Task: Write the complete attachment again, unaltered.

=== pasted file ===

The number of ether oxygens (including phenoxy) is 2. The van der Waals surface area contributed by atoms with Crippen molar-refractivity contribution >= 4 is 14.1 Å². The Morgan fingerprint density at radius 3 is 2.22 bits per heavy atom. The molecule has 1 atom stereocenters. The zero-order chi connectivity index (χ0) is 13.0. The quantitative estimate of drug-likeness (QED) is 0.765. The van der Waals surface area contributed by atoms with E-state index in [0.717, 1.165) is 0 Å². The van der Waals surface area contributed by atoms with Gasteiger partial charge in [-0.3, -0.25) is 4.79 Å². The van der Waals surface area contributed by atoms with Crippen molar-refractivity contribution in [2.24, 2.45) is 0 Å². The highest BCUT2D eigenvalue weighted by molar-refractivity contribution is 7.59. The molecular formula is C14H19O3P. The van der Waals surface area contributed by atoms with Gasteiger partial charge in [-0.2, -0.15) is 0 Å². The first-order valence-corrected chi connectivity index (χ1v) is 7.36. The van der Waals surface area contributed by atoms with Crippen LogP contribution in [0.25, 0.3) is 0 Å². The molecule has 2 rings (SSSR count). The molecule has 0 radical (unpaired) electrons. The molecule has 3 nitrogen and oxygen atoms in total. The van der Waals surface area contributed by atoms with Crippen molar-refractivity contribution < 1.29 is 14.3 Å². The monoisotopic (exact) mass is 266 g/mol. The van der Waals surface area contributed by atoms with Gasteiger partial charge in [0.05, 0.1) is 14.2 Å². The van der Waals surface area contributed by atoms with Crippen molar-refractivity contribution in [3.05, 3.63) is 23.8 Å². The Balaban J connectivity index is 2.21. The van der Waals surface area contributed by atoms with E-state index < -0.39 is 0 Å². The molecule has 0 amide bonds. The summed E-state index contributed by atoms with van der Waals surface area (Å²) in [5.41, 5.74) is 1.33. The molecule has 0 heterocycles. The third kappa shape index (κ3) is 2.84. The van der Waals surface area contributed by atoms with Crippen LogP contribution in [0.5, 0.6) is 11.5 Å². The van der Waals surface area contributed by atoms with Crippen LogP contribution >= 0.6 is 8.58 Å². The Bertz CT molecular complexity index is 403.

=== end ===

The number of ether oxygens (including phenoxy) is 2. The van der Waals surface area contributed by atoms with Crippen molar-refractivity contribution >= 4 is 14.1 Å². The Morgan fingerprint density at radius 3 is 2.22 bits per heavy atom. The molecule has 1 atom stereocenters. The zero-order chi connectivity index (χ0) is 13.0. The quantitative estimate of drug-likeness (QED) is 0.765. The van der Waals surface area contributed by atoms with E-state index in [0.717, 1.165) is 0 Å². The van der Waals surface area contributed by atoms with Gasteiger partial charge in [-0.3, -0.25) is 4.79 Å². The van der Waals surface area contributed by atoms with Crippen molar-refractivity contribution in [2.24, 2.45) is 0 Å². The highest BCUT2D eigenvalue weighted by molar-refractivity contribution is 7.59. The molecular formula is C14H19O3P. The van der Waals surface area contributed by atoms with Gasteiger partial charge in [-0.2, -0.15) is 0 Å². The first-order valence-corrected chi connectivity index (χ1v) is 7.36. The van der Waals surface area contributed by atoms with Crippen LogP contribution in [0.25, 0.3) is 0 Å². The molecule has 2 rings (SSSR count). The molecule has 0 radical (unpaired) electrons. The molecule has 3 nitrogen and oxygen atoms in total. The van der Waals surface area contributed by atoms with Crippen molar-refractivity contribution < 1.29 is 14.3 Å². The monoisotopic (exact) mass is 266 g/mol. The van der Waals surface area contributed by atoms with Gasteiger partial charge in [0.05, 0.1) is 14.2 Å². The van der Waals surface area contributed by atoms with Crippen molar-refractivity contribution in [3.05, 3.63) is 23.8 Å². The Balaban J connectivity index is 2.21. The van der Waals surface area contributed by atoms with E-state index < -0.39 is 0 Å². The molecule has 0 amide bonds. The summed E-state index contributed by atoms with van der Waals surface area (Å²) in [5.41, 5.74) is 1.33. The molecule has 0 heterocycles. The third kappa shape index (κ3) is 2.84. The van der Waals surface area contributed by atoms with Crippen LogP contribution in [0.5, 0.6) is 11.5 Å². The van der Waals surface area contributed by atoms with Crippen LogP contribution >= 0.6 is 8.58 Å². The Bertz CT molecular complexity index is 403.